The best reasons to visit Madagascar

From mind-boggling flora to unique wildlife, the ‘Red Island’ has something for everyone.

From baobab trees and pristine beaches, to lush rainforests and national parks, there are lots of reasons to visit Madagascar. As the world’s fourth largest island, Madagascar is a biodiversity hotspot and few places on earth possess such a wide range of endemic species. 

The best reasons to visit Madagascar

Once a somewhat challenging destination, the Republic of Madagascar now has something for everyone, whether you’re after a luxury island hideaway or a rural homestay.

Nature lovers can revel in the island’s breathtaking landscapes, sun seekers can swim in the Indian Ocean and visit some of the most beautiful beaches in the world, and wildlife enthusiasts can get up close-and personal with humpback whales, sea turtles and whale sharks. 

Photographer in Tsingy de Bemaraha National Park, Madagascar
Exploring Tsingy de Bemaraha National Park © Remote River Expeditions – MD

Dig a little deeper and you’ll discover the island also encompasses a rich cultural heritage. Home to the Royal Hill of Ambohimanga (a UNESCO World Heritage site) and several different ethnic groups, including the Malagasy people, Madagascar is the perfect destination for travellers seeking a side of culture with their sunshine. 

And what of the adrenaline junkies? Madagascar is also a great place for adventure lovers hoping to find excitement on the African continent. With a number of bucket list activities on offer, including jungle treks, grand canyon tours and bungee jumping, engaging in extreme sports is one of the best things to do on the island. 

While Madagascar is a beautiful country to visit, it’s a place where it really helps to work with people who know the country well. Remote River Expeditions – Madagascar offers a wide variety of throughout the country, with a long and successful track record. You can find out more about arranging a trip to Madagascar with them here.

So, if sunny weather, delicious food, local markets and diverse landscapes aren’t enough to convince you, we’ve compiled a list of nine reasons to visit Madagascar.

Lemur perched on tree branch in Madagascar

Hang out with a ring-tailed lemur

The first thing on the mind of most visitors to Madagascar is wildlife, and for good reason. Within this unique African nation dwell some of the most remarkable animals on the planet, from 300 species of birds, to 300 reptile species, over 90% of which are endemic. 

And nothing marks a trip to Madagascar better than a day spent hanging out with ring-tailed lemurs. 

With over 111 species of lemur living in the country, you’re almost guaranteed to see one during your stay. However, there are things you can do to maximise your chances of an encounter.

Madagascar is a big island, and so it pays to know where to look when on the hunt for wildlife.

The natural habitat of lemur species is forested land. While they can sometimes be found among the palm trees, you’re better placed focusing your attention on spiny forests and natural reserves.

Ranomafana National Park and Berenty Reserve are both solid bets, but you can find a list of other places to see lemurs in Madagascar here

Green lizard on a tree branch in Madagascar

See other wildlife up close 

Often referred to as ‘The Eighth Continent’ because of the unique fauna it houses, Madagascar is the perfect place for travellers who find themselves inspired by the natural world. 

Home to colour-changing chameleons, eye-popping frogs, over 150,000 types of invertebrate, jumping rats and the cat-like fossa, Madagascar’s wildlife opens the door to a whole new world. 

Yes, Madagascar is the only place where you can see lemurs in the wild, but these entertaining characters are not the only animals deserving of a stage. Scattered across coral reefs, natural pools and other spectacular scenery, you will discover creatures so rare that they have to be seen to believed. And they are waiting for you in Africa’s most exciting wildlife destination.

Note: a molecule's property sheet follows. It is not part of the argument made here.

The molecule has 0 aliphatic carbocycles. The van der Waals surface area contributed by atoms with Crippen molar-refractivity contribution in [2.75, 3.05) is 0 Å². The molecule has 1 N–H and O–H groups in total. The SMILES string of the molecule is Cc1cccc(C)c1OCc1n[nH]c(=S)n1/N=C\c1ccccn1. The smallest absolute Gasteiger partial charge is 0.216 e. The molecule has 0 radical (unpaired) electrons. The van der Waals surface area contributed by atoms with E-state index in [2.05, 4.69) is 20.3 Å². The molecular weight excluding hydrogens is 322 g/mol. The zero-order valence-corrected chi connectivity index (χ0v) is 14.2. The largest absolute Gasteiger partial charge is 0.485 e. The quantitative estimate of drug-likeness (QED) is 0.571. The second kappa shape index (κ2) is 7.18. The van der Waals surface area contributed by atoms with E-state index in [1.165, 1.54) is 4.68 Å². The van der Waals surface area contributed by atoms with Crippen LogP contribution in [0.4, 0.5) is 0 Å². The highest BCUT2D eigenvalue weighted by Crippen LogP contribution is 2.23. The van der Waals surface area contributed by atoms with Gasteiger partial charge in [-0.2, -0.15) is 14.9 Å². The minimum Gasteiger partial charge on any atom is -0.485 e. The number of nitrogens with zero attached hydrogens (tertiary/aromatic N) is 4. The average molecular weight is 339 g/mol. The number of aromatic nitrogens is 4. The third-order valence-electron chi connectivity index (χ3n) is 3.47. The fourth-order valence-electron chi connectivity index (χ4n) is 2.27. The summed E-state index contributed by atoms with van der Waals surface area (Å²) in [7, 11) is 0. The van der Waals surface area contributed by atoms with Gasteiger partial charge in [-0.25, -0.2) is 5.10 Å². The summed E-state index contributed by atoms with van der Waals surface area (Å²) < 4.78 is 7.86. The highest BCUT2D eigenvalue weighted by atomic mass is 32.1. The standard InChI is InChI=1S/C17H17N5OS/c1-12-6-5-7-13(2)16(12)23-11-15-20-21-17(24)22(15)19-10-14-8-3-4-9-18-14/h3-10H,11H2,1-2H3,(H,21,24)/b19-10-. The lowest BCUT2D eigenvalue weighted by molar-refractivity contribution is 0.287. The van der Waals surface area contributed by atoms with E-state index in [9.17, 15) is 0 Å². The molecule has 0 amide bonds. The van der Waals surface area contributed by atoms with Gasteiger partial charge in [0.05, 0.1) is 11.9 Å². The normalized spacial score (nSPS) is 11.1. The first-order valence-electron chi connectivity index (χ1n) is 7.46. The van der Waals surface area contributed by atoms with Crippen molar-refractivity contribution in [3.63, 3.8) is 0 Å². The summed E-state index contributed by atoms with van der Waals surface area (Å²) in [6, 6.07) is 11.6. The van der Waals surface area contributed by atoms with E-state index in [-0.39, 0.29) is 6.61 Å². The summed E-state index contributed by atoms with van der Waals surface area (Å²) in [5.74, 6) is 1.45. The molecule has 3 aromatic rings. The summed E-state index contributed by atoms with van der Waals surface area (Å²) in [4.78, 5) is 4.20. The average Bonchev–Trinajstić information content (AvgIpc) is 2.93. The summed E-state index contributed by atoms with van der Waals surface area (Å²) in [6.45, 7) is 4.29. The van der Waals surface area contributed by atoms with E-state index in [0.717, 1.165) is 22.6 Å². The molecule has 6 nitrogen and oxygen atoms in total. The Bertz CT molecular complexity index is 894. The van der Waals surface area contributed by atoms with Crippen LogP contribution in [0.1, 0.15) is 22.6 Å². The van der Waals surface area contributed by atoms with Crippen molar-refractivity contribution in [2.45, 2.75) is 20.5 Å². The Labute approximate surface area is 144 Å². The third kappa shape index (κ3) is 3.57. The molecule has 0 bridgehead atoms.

For more information, check out our guide to Madagascar Wildlife.

Creeper liana in the rainforest in Madagascar

Get lost amongst mind-boggling flora

Madagascar and the surrounding smaller islands play host to some 13,000 species of flora, of which a mind-blowing 89% are endemic.

Although some other regions of the world (such as the Tropical Andes, Indonesia and Brazil) have more plant species, they have substantially lower rates of endemism, typically below 50%.

Madagascar is the world’s number one floral hotspot for an area of its size. Particular species to look out for are the pachypodium tree and carnivorous pitcher plants. 

Isalo National Park is particularly well-known for its species of plants. Among its iconic rock formations can be found a host of spectacular flora, including dwarf baobab, Isalo aloe, kalanchoes and pandanus.

While rarely among the list of most visited parks (Tsingy de Bemaraha National Park and Andasibe-Mantadia National Park tend to come out on top), Isalo is great option for travellers hoping to avoid the crowds. 

Avenue of Baobabs at sunset

Venture along the Avenue of Baobabs

Perhaps the most photographed spot in the country, the Avenue of the Baobabs has become an iconic symbol of Madagascar. The ‘Avenue’ is located in the Menabe (western) Region just north of the coastal town of Morondava.

Known locally as the ‘mother of the forest’, Baobabs have stood on an unassuming dirt road on the west coast of Madagascar for centuries.

Once upon a time, these imposing trees formed a small part of a much larger forest. Unfortunately, modern developments have led to a widespread deforestation throughout the country and so today only a handful remain. 

Baobab trees along the Mangoky River in Madagascar
Baobab trees along the Mangoky River © Remote River Expeditions – MD

While this iconic passageway has been drawing the attention of adventurous souls for years, few people are aware that Madagascar is home to several other baobab species scattered throughout the country.

Although the avenue itself is only 260 metres long, there are other baobabs worth visiting nearby.

Baobab Amoureux, for example, is located just 3 kilometres away. Here, two A grandidieri baobabs have twisted themselves into a tight embrace reminiscent of that which is shared by two lovers. It is this unique formation that has earned these trees their romantic name. 

A woman walks on the beach in Madagascar with a basket balanced on her head

Give something back

Beyond its diverse wildlife and awe-inspiring landscapes, the magical atmosphere found in Madagascar is the product of the people who live there. Every visitor returns home with fond memories of welcoming people; interactions with the locals – especially the children – can turn out to be the highlight of a trip.